Verdict: Like Stephen King’s The Shining and Richard Matheson’s Hell House, The Haunting of Hill House is unquestionably one of the greatest haunted house stories ever written. I’d venture to say it’s slightly superior to the aforementioned works, which would – quite obviously – make it the very best haunted house story ever crafted. That’s an extremely powerful statement; let it sink in. Shirley Jackson was a genius through and through, and The Haunting of Hill House is a novel that you’re destined to read on numerous occasions.
A Christmas Carol by Charles Dickens: Carol tells the story of a bitter old miser named Ebenezer Scrooge and his transformation resulting from a supernatural visit by the ghost of his former business partner Jacob Marley and the Ghosts of Christmases Past, Present and Yet to Come. The novella met with instant success and critical acclaim. The book was written and published in early Victorian era Britain, a period when there was strong nostalgia for old Christmas traditions together with the introduction of new customs, such as Christmas trees and greeting cards. Dickens’ sources for the tale appear to be many and varied, but are, principally, the humiliating experiences of his childhood, his sympathy for the poor, and various Christmas stories and fairy tales.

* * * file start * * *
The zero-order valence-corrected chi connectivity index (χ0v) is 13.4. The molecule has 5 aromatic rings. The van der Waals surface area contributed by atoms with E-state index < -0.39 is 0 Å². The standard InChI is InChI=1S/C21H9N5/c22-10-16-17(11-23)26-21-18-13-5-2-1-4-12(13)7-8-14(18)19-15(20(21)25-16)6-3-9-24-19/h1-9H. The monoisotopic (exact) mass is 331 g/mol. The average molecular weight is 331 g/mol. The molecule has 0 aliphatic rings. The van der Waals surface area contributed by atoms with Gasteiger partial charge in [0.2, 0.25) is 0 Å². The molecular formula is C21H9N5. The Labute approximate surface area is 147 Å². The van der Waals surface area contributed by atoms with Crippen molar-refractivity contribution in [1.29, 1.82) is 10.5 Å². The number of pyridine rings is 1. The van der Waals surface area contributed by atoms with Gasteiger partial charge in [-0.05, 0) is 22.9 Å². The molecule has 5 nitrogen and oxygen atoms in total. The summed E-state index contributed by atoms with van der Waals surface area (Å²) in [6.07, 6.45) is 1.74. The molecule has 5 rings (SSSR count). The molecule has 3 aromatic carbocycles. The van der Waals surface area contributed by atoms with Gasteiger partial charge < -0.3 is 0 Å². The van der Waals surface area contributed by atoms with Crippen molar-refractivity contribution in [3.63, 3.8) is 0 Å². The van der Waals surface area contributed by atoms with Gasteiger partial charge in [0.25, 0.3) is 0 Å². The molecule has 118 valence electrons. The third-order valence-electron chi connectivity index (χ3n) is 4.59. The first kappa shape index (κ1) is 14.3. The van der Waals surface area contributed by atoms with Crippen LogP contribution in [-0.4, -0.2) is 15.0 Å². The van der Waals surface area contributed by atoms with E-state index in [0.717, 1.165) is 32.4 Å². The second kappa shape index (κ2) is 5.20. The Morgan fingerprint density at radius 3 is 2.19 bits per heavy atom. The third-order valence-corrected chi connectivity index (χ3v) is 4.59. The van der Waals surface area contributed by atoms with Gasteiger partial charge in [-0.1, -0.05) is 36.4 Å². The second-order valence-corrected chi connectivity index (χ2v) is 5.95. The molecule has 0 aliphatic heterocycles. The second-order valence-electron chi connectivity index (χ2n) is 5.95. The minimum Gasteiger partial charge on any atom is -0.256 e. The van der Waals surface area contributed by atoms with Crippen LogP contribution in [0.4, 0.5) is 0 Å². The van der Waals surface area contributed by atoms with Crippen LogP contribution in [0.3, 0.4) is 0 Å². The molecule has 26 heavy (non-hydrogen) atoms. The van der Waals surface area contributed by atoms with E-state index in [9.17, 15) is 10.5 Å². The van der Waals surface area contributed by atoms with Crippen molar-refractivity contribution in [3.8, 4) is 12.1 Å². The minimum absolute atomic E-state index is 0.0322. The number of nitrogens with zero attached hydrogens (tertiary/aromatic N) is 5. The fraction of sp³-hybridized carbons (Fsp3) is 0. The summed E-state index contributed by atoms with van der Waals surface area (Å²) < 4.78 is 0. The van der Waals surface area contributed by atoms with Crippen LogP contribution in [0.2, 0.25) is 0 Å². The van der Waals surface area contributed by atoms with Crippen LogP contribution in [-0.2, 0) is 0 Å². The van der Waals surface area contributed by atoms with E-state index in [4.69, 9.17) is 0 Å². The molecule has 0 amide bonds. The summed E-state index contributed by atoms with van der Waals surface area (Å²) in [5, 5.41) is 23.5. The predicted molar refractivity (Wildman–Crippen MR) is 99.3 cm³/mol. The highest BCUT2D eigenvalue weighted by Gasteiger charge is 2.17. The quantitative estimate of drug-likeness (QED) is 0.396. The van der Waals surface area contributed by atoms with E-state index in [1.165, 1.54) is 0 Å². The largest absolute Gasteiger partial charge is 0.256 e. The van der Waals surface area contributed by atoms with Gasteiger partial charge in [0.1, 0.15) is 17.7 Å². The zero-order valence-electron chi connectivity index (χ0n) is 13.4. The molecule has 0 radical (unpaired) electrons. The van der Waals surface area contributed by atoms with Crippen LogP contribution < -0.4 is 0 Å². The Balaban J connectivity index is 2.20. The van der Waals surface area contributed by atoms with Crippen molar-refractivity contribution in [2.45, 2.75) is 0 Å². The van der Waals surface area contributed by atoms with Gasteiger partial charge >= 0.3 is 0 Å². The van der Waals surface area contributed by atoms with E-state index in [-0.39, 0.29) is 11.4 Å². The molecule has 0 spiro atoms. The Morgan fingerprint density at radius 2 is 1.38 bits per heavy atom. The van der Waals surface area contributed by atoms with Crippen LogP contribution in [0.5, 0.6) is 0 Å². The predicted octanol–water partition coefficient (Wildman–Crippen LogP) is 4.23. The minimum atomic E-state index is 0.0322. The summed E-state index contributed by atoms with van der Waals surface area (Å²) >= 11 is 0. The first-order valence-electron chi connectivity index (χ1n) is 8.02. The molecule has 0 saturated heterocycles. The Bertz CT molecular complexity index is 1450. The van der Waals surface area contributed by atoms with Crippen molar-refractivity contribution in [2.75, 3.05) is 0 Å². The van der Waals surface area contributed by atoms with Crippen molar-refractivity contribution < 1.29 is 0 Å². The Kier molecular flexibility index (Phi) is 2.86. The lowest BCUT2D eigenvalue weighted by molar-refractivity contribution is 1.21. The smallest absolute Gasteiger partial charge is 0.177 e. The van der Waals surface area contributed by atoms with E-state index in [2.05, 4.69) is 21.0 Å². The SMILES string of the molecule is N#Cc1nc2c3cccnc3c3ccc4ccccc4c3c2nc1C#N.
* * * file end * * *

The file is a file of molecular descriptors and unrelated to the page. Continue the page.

Verdict: A Christmas Carol is far more than a simple haunted house kind of tale, but that element does live in this timeless story. An emotional adventure, the tale tugs at the heart strings more so than inducing genuine fear, but it’s a brilliant piece all the same. Great around the Christmas holidays, the story still works wonderfully well any time of the year. If you haven’t read this classic you need to enlighten yourself!